My assessment task is as follows:
"Choose an argument for or against the existence of God from amongst the best arguments discussed in the present unit. Set out your chosen argument in standard form . Then assess the argument. Make sure that you assess each of: support, acceptability (to both Theist and Naturalist), and success. The conclusion of your essay should be a verdict on the success of the argument that you have chosen.
Demonstrated your comprehension of the material being studied.
Demonstrated your ability to critically analyse philosophical arguments.
Demonstrated your ability to state and defend a philosophical position.
Demonstrated your ability to state philosophical arguments clearly.
Demonstrated your ability to reference other people’s ideas – even in situations where no direct quote is being used.
Demonstrated your ability to research a philosophical topic.
Important Note: Taking a critical position is crucial. Your own position must be stated clearly and you must provide a philosophical defence for the position you take. It is not sufficient to merely describe other peoples’ position or positions"
It must be 2000 words in length.
I have chosen William Paley's Teleological Stonemaker/Watchmaker argument (see attached file). I am really struggling to break the argument down and develop my own position. I have read numerous author's take on his argument, and the general consensus appears to be that Paley's argument is flawed and self-defeating - i.e., not successful. I could no doubt find arguments in his favour if I looked hard enough but it seems that it would be easier to argue against Paley than for him. I have not yet developed a philiosophical defence.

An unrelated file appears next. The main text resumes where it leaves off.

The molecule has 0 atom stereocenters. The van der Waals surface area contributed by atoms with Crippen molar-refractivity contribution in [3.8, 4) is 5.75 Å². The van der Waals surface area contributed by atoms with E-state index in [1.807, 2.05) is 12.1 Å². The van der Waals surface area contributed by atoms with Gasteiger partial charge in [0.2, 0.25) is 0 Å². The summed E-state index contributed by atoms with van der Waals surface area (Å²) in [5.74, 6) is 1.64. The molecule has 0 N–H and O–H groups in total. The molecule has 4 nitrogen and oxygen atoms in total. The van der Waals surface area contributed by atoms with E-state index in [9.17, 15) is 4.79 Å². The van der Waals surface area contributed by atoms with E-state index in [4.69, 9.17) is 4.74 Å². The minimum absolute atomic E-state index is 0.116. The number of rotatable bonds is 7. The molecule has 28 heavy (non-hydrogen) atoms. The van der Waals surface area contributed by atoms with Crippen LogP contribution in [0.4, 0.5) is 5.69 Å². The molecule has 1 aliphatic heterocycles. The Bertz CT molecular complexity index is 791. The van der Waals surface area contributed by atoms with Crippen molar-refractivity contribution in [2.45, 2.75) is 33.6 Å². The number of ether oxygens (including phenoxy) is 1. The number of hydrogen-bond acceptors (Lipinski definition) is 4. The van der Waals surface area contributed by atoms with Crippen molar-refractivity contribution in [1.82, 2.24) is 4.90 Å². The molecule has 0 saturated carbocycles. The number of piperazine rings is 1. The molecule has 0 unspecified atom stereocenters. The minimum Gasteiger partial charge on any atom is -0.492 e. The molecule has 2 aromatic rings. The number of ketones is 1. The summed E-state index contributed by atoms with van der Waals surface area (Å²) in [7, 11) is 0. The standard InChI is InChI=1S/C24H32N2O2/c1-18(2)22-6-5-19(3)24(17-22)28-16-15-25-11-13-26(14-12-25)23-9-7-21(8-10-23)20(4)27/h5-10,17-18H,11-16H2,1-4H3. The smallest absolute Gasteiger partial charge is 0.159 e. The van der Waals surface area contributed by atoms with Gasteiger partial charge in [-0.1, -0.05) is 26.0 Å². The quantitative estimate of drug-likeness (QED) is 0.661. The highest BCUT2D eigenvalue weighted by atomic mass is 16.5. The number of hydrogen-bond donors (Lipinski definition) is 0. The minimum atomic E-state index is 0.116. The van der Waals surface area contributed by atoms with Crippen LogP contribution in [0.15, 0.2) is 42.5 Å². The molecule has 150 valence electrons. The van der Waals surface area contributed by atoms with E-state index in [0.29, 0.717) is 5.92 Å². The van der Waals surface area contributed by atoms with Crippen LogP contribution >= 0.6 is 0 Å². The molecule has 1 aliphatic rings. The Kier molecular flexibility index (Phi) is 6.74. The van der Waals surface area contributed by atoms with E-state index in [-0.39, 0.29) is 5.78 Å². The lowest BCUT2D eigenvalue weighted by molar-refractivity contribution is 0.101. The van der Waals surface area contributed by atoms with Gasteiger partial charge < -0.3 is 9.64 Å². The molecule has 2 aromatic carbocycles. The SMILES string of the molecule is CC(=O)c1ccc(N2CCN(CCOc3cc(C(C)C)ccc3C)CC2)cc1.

This is my first philiosophy subject and I am finding it really complex and confusing.
Can you please assist me in developing my argument? I will need to use academic sources to support my argument. I can provide you with more resources if required.
This material may consist of step-by-step explanations on how to solve a problem or examples of proper writing, including the use of citations, references, bibliographies, and formatting. This material is made available for the sole purpose of studying and learning - misuse is strictly forbidden.Overview
In the discussion that follows, I examine William Paley’s watchmaker argument for the existence of God. I begin by presenting the argument’s place in the a posteriori collection of theist arguments, and I juxtapose these seemingly empirical modes of reasoning with typically scientific examples of positing and proving the existence of entities – in the course of which I begin to make a case for why such arguments for the existence of God may do no more than fail. I then take up the issue of whether Paley’s argument is, basically, the argument from simple analogy, and I make the case in the affirmative. This has the result of showing how Paley’s argument is susceptible to Hume’s criticisms, and I point out how evolution’s refutation of Paley fits into a very Humean picture. In so doing, I attempt to make the overall case that arguments from analogy of the extreme degree employed by Theists can only be vulnerable to counterarguments and counterexamples such as offered by Naturalists and evolution. Finally, I close the paper by suggesting a way in which Theists might salvage a great deal of value from arguments such as Paley’s.
Preamble – the a posteriori and the theoretical
Here at the outset, it is important to take into consideration the ‘type’ of argument Paley’s argument is taken to be. The watchmaker line of reasoning falls under the broad category of a posteriori arguments for the existence of God; as opposed to a priori arguments such as the ontological argument, a posteriori arguments—such as the cosmological argument and teleological arguments, the latter under which Paley’s falls—purport to start with observation of particular features or properties of the world, of reality, and then work ‘backwards’ to an explanation of those features or properties. So, somewhat unlike ontological arguments, whose premises seem concerned with only concepts and their definitions and with logical moves, a posteriori arguments have as one or more of their premises claims about how things are....